“Mortality is the Divine Element in man”

By Lisa Bourne

Catholic journalist, Lisa Bourne, in the Vatican City

Catholic journalist, Lisa Bourne, in the Vatican City

The news of Pope Benedict’s decision to step down shocked and saddened countless people.

I am among them.

We’re all still processing it.

“I am in shock I can’t believe this. JPII stayed thru Parkinson’s and everything,” said one friend. “What is going on?”

“What a horrible way to start a Monday,” said another. “I feel sick to my stomach.”

A third said that her daughter had emailed her an hour or so before with the news.

“Still in shock!!” was her response.

“I am stunned and saddened,” said another.

I shared my first friend’s initial inclination to wonder why he couldn’t hold on like John Paul II. This was not a knee-jerk comparison between the two, or a silly one-size-fits-all expectation of papal protocol.

No, rather, the question crossed my mind selfishly because we SO need this pope’s quiet, humble strength and his faithful fortitude.

As we near the end of his pontificate, it seems more and more evident that we silly children of God still need to trust that everything goes according to the Lord’s plan.

So few people really get Pope Benedict XVI.

I won’t claim to have a corner on that market. I do know for certain what I’ve seen, felt, witnessed and read.

And nearly eight years after being named Christ’s successor on Earth, I think as well that Pope Benedict has more than earned the right to be held in his own regard, not simply a transitional pope, and not someone in the shadow of John Paul II.

The media maligning and misrepresentation-fest has jump-started into high gear since the news broke.

This display is most successful and effective in its demonstration of just how badly our world needs a strong, courageous and faithful leader as Benedict has been.

It drives home the fact as well that there’s a whole lot more than the Holy Father himself that they don’t get.

Sadly the blanket of ignorance and even malice for the Holy Father and the Church isn’t limited to the secular world and accompanying media.

When interviewing people who had seen the pope during his first visit to the U.S. in 2008, I encountered a number who partook of the nonsense that it was a surprise that the Holy Father was loving and pastoral in person. This was follow-through to the dissident portrayal of Cardinal Ratzinger as the big, bad meanie, since he was former head of the Congregation of the Doctrine of the Faith. One interview subject was even more focused on using the opportunity to use seeing the pope along with President George W. Bush at the White House as a means of bashing President Bush.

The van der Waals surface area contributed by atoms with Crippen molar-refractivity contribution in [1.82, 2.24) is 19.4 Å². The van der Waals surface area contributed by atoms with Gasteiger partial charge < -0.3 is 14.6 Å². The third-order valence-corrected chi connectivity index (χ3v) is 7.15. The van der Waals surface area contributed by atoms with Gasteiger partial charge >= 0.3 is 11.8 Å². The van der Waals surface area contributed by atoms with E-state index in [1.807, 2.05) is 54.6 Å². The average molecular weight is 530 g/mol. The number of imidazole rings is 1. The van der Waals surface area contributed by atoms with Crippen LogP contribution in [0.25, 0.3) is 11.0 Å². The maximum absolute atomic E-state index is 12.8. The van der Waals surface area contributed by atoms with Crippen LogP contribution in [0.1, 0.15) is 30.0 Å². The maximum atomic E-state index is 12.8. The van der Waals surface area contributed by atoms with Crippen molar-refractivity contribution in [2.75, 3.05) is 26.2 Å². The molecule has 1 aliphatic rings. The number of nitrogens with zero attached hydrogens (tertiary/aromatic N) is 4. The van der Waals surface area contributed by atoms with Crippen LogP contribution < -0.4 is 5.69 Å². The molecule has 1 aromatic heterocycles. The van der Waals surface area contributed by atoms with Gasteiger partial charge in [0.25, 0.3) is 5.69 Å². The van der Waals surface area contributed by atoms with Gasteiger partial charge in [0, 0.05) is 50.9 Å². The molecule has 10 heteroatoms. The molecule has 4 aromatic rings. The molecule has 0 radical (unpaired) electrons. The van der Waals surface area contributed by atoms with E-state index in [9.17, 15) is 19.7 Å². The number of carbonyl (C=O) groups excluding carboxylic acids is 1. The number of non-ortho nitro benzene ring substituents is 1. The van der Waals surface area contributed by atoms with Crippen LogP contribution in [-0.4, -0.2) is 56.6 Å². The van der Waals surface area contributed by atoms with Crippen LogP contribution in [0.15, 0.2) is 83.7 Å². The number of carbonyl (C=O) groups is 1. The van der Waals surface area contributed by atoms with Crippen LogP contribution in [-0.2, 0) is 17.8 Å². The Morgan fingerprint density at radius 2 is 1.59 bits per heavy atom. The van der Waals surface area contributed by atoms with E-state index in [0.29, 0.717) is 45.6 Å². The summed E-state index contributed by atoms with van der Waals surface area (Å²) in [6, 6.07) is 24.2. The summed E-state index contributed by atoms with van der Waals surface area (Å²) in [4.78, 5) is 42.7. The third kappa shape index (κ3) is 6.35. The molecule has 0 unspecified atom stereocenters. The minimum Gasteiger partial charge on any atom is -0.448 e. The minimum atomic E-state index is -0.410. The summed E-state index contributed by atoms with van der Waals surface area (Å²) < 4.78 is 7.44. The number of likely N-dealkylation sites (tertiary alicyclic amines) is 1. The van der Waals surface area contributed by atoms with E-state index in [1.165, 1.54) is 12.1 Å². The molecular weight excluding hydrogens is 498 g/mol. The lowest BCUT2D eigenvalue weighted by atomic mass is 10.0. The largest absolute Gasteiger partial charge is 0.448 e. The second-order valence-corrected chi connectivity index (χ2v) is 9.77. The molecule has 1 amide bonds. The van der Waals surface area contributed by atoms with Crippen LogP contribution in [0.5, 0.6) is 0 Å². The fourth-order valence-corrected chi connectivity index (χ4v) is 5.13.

It was disturbing.

Thankfully what countered this was the consistent response from young seminarians who all said Pope Benedict in person was just as they’d thought he would be, a brilliant, faithful theologian.

When I attended the professional journalists seminar, “The Church Up Close: Covering

Bourne and fellow Catholic journalists from around the world meet in Rome

Bourne and fellow Catholic journalists from around the world meet in Rome

Catholicism in the Age of Benedict XVI,” the 2010 class, given by the Pontifical University of the Holy Cross (Pontificia Università della Santa Croce) in Rome, there was an infinite body of information conferred to us attendees in many areas.

One session that stands out was given by Italian journalists, top vaticanisti, Andrea Tornielli and Paolo Rodari.

Their book, Attacco a Ratzinger: Accuse e scandali, profezie e complotti (“Attack on Ratzinger: Accusations and Scandals, Prophecies and Plots”) was released just days before we arrived for the class in Rome. Their presentation consisted of the book’s content, detailing controversies and public relations mishaps that had plagued the pope’s pontificate thus far. It was fascinating.

It was also disturbing.

Clearly, there were forces at work that would apparently have substantial harm come to the Pope’s image, opening up the question of his very security.

Since that time we’ve seen that security breached with the betrayal by some close to him, and the Holy Father’s subsequent forgiveness of the fact. But that inside look provided by the Italian journalists a few years ago still presents a chilling glimpse of destructive personal agendas and infidelity in and outside the Vatican.